“When she’s pleased, she does giggle and find it funny. She’s been so supportive. There’s a toughness but such a kindness about her. I’ve been so lucky with her – and Libby.”
Away from East Anglia, and back again…
Iestyn moved back to London in about 2000 because he had so many gigs in the capital and really wanted to get himself to Edimburgh. More recently, he found himself living in Brighton, “which I hated. I started to refer to Hove, down the road, as Snape.
“I thought to myself ‘Ah, that’s what’s bothering you. You want to go ‘home’’. So I saw I could afford a little place above The Kitchen in Thorpeness, which is where I am now.”
He’s been back on our coast for a couple of years now. It’s bijoux, “but I’m used to studio living. People think they need much more space than they do. Look at all those wild walks outside, or the beach.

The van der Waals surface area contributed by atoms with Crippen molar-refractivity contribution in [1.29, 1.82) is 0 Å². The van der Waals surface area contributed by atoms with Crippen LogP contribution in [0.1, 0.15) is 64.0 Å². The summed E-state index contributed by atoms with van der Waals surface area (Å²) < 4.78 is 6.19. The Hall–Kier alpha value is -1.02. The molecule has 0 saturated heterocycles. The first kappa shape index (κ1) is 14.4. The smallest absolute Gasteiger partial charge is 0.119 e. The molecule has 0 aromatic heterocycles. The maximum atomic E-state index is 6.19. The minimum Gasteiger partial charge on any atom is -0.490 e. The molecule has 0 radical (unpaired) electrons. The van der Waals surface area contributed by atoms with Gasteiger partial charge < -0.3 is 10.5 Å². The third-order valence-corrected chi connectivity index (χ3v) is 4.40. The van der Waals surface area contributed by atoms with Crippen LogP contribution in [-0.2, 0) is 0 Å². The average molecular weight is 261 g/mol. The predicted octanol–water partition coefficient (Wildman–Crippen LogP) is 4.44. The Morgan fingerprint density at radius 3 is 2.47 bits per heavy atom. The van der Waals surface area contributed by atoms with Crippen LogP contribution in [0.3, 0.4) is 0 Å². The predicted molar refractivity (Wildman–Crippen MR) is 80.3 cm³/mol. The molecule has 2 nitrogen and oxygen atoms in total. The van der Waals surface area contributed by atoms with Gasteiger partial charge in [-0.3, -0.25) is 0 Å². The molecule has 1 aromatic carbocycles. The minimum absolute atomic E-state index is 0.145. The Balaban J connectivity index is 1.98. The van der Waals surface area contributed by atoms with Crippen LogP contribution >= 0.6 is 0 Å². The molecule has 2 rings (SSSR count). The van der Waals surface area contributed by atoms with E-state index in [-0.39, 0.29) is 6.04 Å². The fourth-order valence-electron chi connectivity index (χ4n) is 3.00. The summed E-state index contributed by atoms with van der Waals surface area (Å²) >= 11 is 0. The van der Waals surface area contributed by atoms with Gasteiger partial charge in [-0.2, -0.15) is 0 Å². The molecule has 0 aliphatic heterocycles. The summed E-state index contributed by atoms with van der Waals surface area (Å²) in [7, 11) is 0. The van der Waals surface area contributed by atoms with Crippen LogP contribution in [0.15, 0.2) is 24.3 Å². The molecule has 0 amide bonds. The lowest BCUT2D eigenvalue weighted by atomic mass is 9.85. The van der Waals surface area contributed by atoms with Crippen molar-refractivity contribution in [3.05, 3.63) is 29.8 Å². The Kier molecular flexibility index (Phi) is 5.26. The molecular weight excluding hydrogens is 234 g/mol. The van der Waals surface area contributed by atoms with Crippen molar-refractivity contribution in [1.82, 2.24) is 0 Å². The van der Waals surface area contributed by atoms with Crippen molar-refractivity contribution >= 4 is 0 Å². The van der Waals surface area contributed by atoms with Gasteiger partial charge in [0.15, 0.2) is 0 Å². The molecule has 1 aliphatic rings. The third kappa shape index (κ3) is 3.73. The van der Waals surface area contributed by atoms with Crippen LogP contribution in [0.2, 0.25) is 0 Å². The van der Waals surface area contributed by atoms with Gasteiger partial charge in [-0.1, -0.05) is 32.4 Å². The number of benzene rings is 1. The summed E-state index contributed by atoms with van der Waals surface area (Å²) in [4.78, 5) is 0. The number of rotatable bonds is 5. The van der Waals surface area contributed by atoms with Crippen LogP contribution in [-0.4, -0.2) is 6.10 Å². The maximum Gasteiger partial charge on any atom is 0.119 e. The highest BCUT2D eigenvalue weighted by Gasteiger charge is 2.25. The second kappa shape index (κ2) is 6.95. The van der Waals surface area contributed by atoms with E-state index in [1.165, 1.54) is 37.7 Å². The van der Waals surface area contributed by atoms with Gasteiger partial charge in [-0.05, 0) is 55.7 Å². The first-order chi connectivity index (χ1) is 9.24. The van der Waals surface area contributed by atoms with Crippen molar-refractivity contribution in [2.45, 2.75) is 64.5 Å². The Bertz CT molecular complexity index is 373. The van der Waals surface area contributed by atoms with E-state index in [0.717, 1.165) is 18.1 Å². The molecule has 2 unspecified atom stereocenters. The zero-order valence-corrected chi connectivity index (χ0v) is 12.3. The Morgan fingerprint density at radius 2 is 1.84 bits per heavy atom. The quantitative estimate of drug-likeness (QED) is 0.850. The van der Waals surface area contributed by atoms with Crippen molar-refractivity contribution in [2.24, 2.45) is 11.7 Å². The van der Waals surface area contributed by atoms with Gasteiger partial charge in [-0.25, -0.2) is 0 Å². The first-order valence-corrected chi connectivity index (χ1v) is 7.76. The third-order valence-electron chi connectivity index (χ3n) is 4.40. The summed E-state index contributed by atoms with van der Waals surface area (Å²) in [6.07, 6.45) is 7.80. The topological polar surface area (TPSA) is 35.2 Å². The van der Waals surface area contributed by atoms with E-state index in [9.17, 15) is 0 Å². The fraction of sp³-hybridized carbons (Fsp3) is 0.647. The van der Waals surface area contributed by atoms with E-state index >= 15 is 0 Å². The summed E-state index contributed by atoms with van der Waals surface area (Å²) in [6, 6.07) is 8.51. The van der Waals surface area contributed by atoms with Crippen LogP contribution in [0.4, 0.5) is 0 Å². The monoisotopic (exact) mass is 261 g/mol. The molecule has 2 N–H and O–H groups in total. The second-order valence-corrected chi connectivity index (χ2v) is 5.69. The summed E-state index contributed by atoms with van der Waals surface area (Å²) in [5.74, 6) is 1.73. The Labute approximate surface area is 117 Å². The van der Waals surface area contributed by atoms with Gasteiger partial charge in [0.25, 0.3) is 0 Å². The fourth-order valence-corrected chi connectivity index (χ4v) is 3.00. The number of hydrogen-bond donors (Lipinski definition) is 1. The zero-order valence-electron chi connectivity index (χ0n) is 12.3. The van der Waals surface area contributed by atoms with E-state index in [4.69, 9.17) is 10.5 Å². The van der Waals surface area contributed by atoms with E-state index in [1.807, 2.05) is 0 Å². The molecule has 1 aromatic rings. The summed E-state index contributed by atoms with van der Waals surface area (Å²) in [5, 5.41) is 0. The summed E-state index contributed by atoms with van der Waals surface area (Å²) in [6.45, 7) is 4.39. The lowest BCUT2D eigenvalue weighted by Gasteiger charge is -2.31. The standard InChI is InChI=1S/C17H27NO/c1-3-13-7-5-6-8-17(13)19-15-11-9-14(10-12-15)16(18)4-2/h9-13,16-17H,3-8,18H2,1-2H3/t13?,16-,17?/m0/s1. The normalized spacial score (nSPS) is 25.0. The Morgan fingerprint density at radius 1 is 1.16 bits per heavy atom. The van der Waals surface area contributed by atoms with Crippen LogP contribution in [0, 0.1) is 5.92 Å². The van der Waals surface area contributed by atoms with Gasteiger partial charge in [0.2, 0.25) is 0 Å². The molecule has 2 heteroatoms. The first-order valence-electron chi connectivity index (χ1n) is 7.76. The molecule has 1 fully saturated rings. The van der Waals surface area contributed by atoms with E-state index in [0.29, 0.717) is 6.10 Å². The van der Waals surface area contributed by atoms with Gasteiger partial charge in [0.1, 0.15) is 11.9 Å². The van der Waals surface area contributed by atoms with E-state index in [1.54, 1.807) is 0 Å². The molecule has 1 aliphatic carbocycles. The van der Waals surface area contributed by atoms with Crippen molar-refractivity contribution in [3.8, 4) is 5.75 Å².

“I get out for hours a day. It’s so inspiring. People think I’m a bit nutty because they always see me talking to myself because I’m always rehearsing lines.”
The love of East Anglia
“I still am stunned by the beauty of it. I’ve discovered, from getting lost in Thorpeness, the most beautiful walks – walking to Leiston, past the pigs. The piglets had little coats on. And the other day some horses escaped from the heath and decided to join in with the ladies’ four golf, which was hysterical.
“I love the winters. And the North Sea is very bracing; sorts out all ills, going in there.”
What does he like?